3. Transformative Theology in Africa
Finally, I provide here four characteristics of a transformative theology from the study of the vision of dried bones. I want to share with you first a quote from the Introduction to the book of Ezekiel in the Africa Study Bible: "Our modern life of poverty, conflicts, ethnic clashes, pains, and tears is much like a life of exile. Africa needs prophets who will warn us and call all people to repent and obey God (John 14:24) with transformed hearts." The theology that will realize this agenda is what I call a transformative theology, the four characteristics of which are listed below.
First, transformative theology is based entirely on God's word. It is the word well assimilated and communicated faithfully.
To revive our calamitous and dead world in its sins, God wants his word to be preached to this world. Men have demonstrated great intelligence through science. We are amazed by all that they have been able to discover, explain, and invent. You cannot go to school without hearing names such as Pythagoras, Thales, Copernicus, Galileo, Einstein, Pascal, Peter and Marie Currie, and Louis Pasteur. We benefit from these scientific discoveries, but neither they nor the theories that underlie them they can bring the world back to life. Life comes from God's word, which we have in the Bible and which is his revelation. This word, when well-studied and understood, is the truth that gives life. Anything that contradicts it is a lie, a source of death. This is why Jesus said, "Man will not live by bread alone, but by every word that comes out of the mouth of God" (Matt 4:4). What is the relationship between theology and God's word?
Theology is the activity of carefully reading the Bible, studying it to understand it, and then applying it to our realities in order to walk according to and not against the will of God. Theology then seeks to correctly assimilate the written word in the Bible and to communicate it in all its fullness and truth. Theology is ultimately only the fact of saying in an intelligible way for our contemporaries the "already said of God," which is in the Bible. It requires that theologians have the assurance that God speaks to us through the Bible and that the content of the Bible is error-free, capable of leading unto new life the one who listens to it and receives it as such. This assurance pushes theologians, pastors, and evangelists to a laborious, assiduous, and organized study to understand what is written, to put it into practice, and to communicate it. It is this type of theologian modeled on the portrait and mission of the prophet, as we have seen, who can be an instrument in God's hand for the transformation of hearts for new life.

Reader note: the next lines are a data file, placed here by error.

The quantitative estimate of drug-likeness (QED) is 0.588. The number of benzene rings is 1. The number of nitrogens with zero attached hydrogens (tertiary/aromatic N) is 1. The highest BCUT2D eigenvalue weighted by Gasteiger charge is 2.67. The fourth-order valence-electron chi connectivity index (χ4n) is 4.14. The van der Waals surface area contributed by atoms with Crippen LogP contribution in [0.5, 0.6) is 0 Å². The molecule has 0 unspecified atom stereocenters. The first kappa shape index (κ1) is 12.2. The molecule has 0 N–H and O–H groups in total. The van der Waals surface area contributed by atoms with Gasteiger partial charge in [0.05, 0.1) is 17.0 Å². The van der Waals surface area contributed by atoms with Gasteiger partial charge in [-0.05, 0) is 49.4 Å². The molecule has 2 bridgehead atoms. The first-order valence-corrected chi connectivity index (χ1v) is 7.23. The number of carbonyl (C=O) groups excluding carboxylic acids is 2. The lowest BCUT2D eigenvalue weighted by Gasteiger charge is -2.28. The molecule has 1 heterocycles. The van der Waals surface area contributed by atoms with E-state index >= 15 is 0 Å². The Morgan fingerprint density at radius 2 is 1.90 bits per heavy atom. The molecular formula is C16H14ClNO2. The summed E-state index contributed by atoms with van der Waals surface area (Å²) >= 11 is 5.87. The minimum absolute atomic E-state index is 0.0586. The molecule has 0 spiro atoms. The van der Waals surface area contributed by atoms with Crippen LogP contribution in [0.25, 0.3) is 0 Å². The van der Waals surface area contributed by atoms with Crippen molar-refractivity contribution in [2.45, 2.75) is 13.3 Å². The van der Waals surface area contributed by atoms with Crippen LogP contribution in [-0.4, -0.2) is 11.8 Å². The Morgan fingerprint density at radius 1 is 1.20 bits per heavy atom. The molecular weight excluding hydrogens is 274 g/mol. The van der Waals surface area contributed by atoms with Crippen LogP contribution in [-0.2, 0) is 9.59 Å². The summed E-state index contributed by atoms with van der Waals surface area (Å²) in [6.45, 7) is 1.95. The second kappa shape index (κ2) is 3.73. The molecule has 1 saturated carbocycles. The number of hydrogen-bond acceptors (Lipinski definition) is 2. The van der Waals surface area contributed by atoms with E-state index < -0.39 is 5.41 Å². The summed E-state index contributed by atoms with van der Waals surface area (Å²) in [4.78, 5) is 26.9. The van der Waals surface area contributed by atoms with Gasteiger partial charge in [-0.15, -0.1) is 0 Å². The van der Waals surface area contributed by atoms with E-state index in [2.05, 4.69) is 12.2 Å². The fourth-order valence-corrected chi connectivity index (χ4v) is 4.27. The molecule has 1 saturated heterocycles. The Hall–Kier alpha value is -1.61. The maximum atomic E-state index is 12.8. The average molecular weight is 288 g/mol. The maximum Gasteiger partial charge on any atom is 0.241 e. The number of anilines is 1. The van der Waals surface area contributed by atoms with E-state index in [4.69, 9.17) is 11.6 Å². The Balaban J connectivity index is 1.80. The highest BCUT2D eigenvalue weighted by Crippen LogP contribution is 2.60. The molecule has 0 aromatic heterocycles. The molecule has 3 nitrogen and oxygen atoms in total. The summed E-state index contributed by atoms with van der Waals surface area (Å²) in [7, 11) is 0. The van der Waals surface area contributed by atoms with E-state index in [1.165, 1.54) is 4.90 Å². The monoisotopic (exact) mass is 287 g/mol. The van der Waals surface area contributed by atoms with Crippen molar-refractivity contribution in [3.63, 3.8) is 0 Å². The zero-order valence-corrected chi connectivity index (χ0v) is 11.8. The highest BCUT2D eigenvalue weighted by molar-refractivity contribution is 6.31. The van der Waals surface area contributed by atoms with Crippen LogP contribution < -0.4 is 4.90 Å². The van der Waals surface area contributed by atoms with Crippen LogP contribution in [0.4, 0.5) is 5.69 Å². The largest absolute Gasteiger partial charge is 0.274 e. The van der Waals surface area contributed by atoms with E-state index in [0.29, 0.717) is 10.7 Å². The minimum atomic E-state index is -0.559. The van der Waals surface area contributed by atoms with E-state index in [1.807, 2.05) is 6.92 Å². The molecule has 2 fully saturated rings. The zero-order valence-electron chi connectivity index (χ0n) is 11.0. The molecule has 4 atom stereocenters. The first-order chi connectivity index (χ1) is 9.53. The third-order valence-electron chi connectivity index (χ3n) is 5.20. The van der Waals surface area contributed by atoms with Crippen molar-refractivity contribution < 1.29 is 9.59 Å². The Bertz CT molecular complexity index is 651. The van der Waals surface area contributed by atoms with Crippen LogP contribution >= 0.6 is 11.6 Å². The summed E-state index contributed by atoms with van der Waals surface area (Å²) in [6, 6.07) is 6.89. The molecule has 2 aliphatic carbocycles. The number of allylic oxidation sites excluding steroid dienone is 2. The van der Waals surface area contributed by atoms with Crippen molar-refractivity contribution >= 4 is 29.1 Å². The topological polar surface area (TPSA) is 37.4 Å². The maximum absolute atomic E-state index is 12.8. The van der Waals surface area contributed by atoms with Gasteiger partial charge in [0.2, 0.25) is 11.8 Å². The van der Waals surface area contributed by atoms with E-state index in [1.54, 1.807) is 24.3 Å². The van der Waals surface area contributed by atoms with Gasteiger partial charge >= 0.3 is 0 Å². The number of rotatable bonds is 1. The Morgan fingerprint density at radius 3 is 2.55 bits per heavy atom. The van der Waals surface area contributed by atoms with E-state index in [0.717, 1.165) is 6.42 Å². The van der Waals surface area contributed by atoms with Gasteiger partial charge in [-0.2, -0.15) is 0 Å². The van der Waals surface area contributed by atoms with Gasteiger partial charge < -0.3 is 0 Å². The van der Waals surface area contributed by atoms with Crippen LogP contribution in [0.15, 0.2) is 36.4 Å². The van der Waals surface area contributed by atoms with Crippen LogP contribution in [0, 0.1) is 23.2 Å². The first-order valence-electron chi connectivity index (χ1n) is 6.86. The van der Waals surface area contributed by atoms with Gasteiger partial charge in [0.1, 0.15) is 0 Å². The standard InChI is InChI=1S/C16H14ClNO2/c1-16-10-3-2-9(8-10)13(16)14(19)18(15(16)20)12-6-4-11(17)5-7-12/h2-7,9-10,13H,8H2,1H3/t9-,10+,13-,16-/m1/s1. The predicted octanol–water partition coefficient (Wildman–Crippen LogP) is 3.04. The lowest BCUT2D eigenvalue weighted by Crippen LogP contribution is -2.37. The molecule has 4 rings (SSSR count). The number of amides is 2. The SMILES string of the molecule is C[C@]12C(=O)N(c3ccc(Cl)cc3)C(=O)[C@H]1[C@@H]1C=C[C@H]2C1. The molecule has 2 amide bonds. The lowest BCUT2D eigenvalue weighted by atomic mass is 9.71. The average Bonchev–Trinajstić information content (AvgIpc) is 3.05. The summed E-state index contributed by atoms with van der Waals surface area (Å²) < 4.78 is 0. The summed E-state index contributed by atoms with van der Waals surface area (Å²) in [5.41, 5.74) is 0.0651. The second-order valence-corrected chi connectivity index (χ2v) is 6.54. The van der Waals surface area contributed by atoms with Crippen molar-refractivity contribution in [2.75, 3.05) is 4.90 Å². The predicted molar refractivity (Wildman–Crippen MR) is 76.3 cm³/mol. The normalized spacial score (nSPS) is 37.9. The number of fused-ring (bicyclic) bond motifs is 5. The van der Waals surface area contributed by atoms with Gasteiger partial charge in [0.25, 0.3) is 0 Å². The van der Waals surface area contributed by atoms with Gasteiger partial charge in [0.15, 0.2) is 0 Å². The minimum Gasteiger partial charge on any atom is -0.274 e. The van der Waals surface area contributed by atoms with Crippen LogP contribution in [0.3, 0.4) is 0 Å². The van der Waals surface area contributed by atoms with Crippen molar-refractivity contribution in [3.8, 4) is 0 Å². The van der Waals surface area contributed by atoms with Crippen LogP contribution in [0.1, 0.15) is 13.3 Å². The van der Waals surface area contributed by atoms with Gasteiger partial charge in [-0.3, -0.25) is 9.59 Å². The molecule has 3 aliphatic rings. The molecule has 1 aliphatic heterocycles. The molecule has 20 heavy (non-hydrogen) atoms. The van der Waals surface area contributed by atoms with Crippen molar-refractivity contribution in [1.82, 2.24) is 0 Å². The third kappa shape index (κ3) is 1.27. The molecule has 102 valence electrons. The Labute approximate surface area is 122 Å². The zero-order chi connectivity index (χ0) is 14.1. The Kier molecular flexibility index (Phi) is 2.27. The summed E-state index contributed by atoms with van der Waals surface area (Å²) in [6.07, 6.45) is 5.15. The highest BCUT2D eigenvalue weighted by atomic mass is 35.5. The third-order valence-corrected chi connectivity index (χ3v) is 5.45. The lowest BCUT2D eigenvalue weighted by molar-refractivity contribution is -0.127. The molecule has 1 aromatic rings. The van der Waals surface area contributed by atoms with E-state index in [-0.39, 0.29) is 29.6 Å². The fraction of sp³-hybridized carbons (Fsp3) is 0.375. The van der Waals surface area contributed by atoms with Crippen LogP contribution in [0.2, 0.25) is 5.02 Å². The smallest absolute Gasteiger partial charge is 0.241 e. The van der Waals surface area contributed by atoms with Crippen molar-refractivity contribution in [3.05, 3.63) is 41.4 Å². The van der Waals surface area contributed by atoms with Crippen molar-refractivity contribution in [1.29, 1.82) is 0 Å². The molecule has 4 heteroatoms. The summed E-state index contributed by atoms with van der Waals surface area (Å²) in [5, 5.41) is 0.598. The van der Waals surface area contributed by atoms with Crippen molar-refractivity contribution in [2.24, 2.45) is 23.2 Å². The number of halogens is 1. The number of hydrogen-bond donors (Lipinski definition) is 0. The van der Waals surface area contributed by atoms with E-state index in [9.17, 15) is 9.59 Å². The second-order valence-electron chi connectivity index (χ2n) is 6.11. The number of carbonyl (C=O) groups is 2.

In the end, it is neither theologians nor pastors who have something to say to their contemporaries, but the Lord himself; theologians and pastors have no solution to the calamitous situation of the world, it is the Lord who has it; theologians and pastors cannot give life to the dead in their sins, it is the Lord who can and wants to restore men to life.